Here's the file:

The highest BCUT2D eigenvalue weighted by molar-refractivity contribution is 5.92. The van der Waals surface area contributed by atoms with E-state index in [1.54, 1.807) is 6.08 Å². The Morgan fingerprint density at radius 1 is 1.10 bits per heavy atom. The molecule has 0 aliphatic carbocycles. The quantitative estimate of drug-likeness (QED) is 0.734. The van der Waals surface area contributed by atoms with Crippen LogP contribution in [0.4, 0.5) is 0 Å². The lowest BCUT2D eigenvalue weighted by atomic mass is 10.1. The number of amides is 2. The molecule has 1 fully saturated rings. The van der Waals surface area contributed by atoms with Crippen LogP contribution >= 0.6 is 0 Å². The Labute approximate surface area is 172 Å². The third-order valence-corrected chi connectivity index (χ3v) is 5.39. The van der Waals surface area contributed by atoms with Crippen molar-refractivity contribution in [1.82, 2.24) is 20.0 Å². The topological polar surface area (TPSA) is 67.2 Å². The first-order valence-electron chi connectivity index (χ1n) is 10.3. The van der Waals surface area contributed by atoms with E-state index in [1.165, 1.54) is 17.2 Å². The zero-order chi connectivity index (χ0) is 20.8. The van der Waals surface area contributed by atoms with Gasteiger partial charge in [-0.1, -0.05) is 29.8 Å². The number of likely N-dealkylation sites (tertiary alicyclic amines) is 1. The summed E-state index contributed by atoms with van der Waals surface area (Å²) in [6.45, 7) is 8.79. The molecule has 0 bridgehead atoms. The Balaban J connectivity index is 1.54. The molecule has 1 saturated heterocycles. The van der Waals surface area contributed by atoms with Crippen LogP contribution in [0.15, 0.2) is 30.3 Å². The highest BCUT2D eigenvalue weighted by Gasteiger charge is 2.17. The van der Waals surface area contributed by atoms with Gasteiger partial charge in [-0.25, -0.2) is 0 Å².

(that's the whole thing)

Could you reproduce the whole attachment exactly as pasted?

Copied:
The highest BCUT2D eigenvalue weighted by molar-refractivity contribution is 5.92. The van der Waals surface area contributed by atoms with E-state index in [1.54, 1.807) is 6.08 Å². The Morgan fingerprint density at radius 1 is 1.10 bits per heavy atom. The molecule has 0 aliphatic carbocycles. The quantitative estimate of drug-likeness (QED) is 0.734. The van der Waals surface area contributed by atoms with Crippen LogP contribution in [0.4, 0.5) is 0 Å². The lowest BCUT2D eigenvalue weighted by atomic mass is 10.1. The number of amides is 2. The molecule has 1 fully saturated rings. The van der Waals surface area contributed by atoms with Crippen LogP contribution >= 0.6 is 0 Å². The Labute approximate surface area is 172 Å². The third-order valence-corrected chi connectivity index (χ3v) is 5.39. The van der Waals surface area contributed by atoms with Crippen molar-refractivity contribution in [1.82, 2.24) is 20.0 Å². The topological polar surface area (TPSA) is 67.2 Å². The first-order valence-electron chi connectivity index (χ1n) is 10.3. The van der Waals surface area contributed by atoms with E-state index in [1.165, 1.54) is 17.2 Å². The zero-order chi connectivity index (χ0) is 20.8. The van der Waals surface area contributed by atoms with Gasteiger partial charge in [-0.1, -0.05) is 29.8 Å². The number of likely N-dealkylation sites (tertiary alicyclic amines) is 1. The summed E-state index contributed by atoms with van der Waals surface area (Å²) in [6.45, 7) is 8.79. The molecule has 0 bridgehead atoms. The Balaban J connectivity index is 1.54. The molecule has 1 saturated heterocycles. The van der Waals surface area contributed by atoms with Crippen LogP contribution in [0.15, 0.2) is 30.3 Å². The highest BCUT2D eigenvalue weighted by Gasteiger charge is 2.17. The van der Waals surface area contributed by atoms with Gasteiger partial charge in [-0.25, -0.2) is 0 Å².